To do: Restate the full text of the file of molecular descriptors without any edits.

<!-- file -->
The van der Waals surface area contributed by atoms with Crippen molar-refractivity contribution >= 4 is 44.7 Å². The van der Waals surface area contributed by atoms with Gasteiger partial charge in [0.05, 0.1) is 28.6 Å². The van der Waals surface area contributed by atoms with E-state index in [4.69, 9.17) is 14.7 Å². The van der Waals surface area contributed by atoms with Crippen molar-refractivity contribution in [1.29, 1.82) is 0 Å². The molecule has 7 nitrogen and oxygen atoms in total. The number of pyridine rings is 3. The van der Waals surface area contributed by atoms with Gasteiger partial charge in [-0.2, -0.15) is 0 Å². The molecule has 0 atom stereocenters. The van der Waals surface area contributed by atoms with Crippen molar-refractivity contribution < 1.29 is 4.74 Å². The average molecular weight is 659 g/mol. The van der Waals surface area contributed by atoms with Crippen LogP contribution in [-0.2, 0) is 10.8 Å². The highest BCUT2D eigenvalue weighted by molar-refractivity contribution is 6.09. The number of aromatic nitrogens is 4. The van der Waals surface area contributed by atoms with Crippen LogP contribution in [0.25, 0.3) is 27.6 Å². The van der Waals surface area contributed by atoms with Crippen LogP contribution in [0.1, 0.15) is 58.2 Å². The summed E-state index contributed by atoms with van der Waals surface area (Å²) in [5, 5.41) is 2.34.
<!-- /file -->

The van der Waals surface area contributed by atoms with Crippen molar-refractivity contribution >= 4 is 44.7 Å². The van der Waals surface area contributed by atoms with Gasteiger partial charge in [0.05, 0.1) is 28.6 Å². The van der Waals surface area contributed by atoms with E-state index in [4.69, 9.17) is 14.7 Å². The van der Waals surface area contributed by atoms with Crippen molar-refractivity contribution in [1.29, 1.82) is 0 Å². The molecule has 7 nitrogen and oxygen atoms in total. The number of pyridine rings is 3. The van der Waals surface area contributed by atoms with Gasteiger partial charge in [-0.2, -0.15) is 0 Å². The molecule has 0 atom stereocenters. The van der Waals surface area contributed by atoms with Crippen molar-refractivity contribution < 1.29 is 4.74 Å². The average molecular weight is 659 g/mol. The van der Waals surface area contributed by atoms with Crippen LogP contribution in [-0.2, 0) is 10.8 Å². The highest BCUT2D eigenvalue weighted by molar-refractivity contribution is 6.09. The number of aromatic nitrogens is 4. The van der Waals surface area contributed by atoms with Crippen LogP contribution in [0.25, 0.3) is 27.6 Å². The van der Waals surface area contributed by atoms with Crippen LogP contribution in [0.1, 0.15) is 58.2 Å². The summed E-state index contributed by atoms with van der Waals surface area (Å²) in [5, 5.41) is 2.34.